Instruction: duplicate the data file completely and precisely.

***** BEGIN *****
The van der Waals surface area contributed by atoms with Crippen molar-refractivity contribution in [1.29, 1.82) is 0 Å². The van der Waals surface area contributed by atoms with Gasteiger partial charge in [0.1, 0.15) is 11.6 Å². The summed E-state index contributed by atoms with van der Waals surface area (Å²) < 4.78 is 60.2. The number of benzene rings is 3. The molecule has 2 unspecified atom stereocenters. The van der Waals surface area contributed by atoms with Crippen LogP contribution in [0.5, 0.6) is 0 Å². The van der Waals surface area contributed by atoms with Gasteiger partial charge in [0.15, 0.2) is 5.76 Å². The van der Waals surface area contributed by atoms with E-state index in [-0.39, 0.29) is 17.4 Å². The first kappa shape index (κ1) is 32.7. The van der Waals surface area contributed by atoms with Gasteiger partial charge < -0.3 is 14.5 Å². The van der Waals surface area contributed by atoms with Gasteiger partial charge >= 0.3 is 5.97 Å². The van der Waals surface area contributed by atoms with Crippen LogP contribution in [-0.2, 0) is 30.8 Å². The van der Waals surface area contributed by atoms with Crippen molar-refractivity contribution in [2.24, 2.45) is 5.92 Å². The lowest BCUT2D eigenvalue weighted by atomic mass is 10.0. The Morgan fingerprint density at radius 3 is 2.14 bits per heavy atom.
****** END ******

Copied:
The van der Waals surface area contributed by atoms with Crippen molar-refractivity contribution in [1.29, 1.82) is 0 Å². The van der Waals surface area contributed by atoms with Gasteiger partial charge in [0.1, 0.15) is 11.6 Å². The summed E-state index contributed by atoms with van der Waals surface area (Å²) < 4.78 is 60.2. The number of benzene rings is 3. The molecule has 2 unspecified atom stereocenters. The van der Waals surface area contributed by atoms with Crippen LogP contribution in [0.5, 0.6) is 0 Å². The van der Waals surface area contributed by atoms with Gasteiger partial charge in [0.15, 0.2) is 5.76 Å². The van der Waals surface area contributed by atoms with E-state index in [-0.39, 0.29) is 17.4 Å². The first kappa shape index (κ1) is 32.7. The van der Waals surface area contributed by atoms with Gasteiger partial charge < -0.3 is 14.5 Å². The van der Waals surface area contributed by atoms with Gasteiger partial charge >= 0.3 is 5.97 Å². The van der Waals surface area contributed by atoms with Crippen LogP contribution in [-0.2, 0) is 30.8 Å². The van der Waals surface area contributed by atoms with Crippen molar-refractivity contribution in [2.24, 2.45) is 5.92 Å². The lowest BCUT2D eigenvalue weighted by atomic mass is 10.0. The Morgan fingerprint density at radius 3 is 2.14 bits per heavy atom.